What are the Options for Dental Prosthesis? Best, Worst, Cheapest, and More


Dentures, implants, and veneers all improve your smile. They are available at varying costs, are offered in a variety of types, and are used for both health and cosmetic reasons. But in the battle of dentures vs veneers vs implants, which one comes out on top and which is best suited XODENT™ your needs?

In this guide to dentures, implants, and veneers, we'll cover all of the basics, separate these three options, and help you make your decision.

Dentures vs Implants vs Veneers: The Basics

Many factors will determine which of these options is best for you. Before we get into that, however, we need to discuss just what these options are.

Dentures

Dentures are available in several varieties but when most people think of dentures, they think about a complete set of false teeth, also known as a "full set" of dentures. These are designed to replace the upper and lower teeth and are designed in such a way that they fit snugly over the gums and allow for very little movement and slippage.

Implants and adhesive secure them in place and allow the user to eat, drink, and smile as if they had a full set of real teeth. The only difference is that there are no teeth underneath (or very few teeth, in the case of partial dentures) and the dentures can be removed and cleaned with ease.

Implants

An implant is a fake tooth attached to a screw that is drilled through the gum and secured into the jawbone. They can be used to replace one or more teeth without affecting any remaining teeth.

If the patient has lost a tooth that is affecting their smile or their ability to eat, and there isn't enough for a crown or veneer, an implant may be considered.

Implants are also added to support dentures and braces, which makes them a useful tool for assisting with other procedures.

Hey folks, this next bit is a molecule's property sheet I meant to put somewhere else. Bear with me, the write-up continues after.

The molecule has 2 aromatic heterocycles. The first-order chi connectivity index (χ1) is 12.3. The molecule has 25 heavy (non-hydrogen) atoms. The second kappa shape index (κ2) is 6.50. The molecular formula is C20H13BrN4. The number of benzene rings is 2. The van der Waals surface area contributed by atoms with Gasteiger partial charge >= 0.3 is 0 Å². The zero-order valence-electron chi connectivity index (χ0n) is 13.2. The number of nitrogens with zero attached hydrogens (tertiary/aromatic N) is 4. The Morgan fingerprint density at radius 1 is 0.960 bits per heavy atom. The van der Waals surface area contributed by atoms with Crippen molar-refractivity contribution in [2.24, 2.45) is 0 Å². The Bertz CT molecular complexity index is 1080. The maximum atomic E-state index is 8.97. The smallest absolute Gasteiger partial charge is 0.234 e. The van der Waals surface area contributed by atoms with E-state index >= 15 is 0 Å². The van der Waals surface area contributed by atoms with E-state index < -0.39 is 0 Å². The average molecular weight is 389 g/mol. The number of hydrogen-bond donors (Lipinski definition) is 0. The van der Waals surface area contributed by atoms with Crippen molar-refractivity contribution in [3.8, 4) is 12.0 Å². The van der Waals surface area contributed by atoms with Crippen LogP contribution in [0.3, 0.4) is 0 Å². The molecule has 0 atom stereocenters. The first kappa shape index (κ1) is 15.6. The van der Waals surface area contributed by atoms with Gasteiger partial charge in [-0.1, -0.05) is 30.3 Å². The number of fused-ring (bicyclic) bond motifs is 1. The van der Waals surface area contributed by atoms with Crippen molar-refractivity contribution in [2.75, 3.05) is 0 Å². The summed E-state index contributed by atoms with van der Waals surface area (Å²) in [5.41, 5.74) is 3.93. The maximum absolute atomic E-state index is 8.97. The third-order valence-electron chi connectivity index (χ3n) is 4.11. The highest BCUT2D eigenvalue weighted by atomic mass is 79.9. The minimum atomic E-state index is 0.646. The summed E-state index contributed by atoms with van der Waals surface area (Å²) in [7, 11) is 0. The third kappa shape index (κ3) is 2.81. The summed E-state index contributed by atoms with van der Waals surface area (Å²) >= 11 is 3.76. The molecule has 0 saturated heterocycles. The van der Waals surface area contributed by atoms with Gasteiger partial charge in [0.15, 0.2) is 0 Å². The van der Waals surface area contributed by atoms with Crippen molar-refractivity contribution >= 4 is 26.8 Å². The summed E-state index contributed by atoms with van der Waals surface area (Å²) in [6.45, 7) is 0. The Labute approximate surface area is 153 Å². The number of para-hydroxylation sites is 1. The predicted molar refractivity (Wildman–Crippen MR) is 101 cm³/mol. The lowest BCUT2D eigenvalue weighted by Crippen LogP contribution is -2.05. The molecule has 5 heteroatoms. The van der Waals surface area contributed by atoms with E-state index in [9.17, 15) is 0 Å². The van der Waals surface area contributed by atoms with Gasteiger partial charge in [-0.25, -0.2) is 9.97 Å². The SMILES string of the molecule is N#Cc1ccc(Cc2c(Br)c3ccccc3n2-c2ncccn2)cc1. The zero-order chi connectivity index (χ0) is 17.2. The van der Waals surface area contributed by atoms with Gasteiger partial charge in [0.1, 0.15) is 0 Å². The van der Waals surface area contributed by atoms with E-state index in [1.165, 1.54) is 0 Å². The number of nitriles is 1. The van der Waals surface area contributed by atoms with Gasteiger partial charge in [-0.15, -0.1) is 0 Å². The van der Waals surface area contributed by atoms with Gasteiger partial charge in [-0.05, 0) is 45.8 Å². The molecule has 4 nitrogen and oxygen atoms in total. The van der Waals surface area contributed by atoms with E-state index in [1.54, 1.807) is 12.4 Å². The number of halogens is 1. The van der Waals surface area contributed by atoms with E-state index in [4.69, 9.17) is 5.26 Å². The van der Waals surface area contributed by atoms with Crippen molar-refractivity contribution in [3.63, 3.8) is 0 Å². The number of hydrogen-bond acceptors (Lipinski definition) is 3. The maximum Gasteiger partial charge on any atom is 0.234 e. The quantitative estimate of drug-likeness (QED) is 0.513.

Veneers

A veneer is a polished cap that sits on top of the tooth. It is made from either porcelain or resin and can be fitted onto an existing tooth.

In recent years, veneers have become the go-to cosmetic procedure for celebrities and influencers looking for whiter, brighter, Instagrammable smiles. These celebrities often have veneers placed on all of their teeth or on the teeth that are visible when they smile.

However, they are also fitted on teeth that have become decayed or damaged, in which case they will restore the patient's smile.

Surgical Considerations: Invasive and Non-Invasive

Veneers, implants, and dentures typically require some form of intervention and local anesthesia. Arguably, dentures are the least invasive, as the dentist will just take a mold of your mouth and use this to create a suitable set of dentures. It's much the same procedure as getting fitted for a mouthguard.

However, unless they are being refitted, it's rare for someone who doesn't have any of their teeth to request dentures. Usually, they have a few teeth remaining. These may be broken or decayed; they may be suffering from gum disease. In such cases, the teeth will need to be removed.

The good news is that the extraction of rotten teeth is relatively easy, especially if the gums have receded. Impacted teeth are a different story entirely, and healthy teeth can be problematic as well. The dentist may need to cut the gum and apply a lot of force, which can be uncomfortable for the patient.

Veneers also vary with regard to complexity. There are two types of veneer: traditional and no-prep. The former is the most common and, more often than not, they are the most effective, long-lasting, and aesthetically pleasing.

The dentist will grind the tooth down and then add the veneer on top. This way, the veneer can be a little thicker without increasing the depth of the tooth, as it essentially just replaces what has been destroyed. The veneer adheres easily to the rough surface of the remaining tooth and, if applied properly, it can last for years.

With no-prep veneers, the healthy teeth are not destroyed, and a veneer is simply added to the tooth. These don't always have the effect that people desire, however, and they are often much less permanent and just as expensive.

Although traditional veneers require healthy teeth to be worn down, the gums are not cut and it's a relatively bloodless procedure, albeit one that still requires a local anesthetic.

For implants, however, the dentist needs to slice the gum and then drill into the bone. The post of the implant is then installed, with this post mimicking the root. The procedure is higher risk than veneers and much more invasive. It is still very safe, but the idea of having their gums cut and their bones drilled is something that understandably deters many patients.

Versatility: What Options do you Have?

Implants, veneers, and dentures all have many different varieties, and these impact how costly, complicated, and beneficial the procedure will be.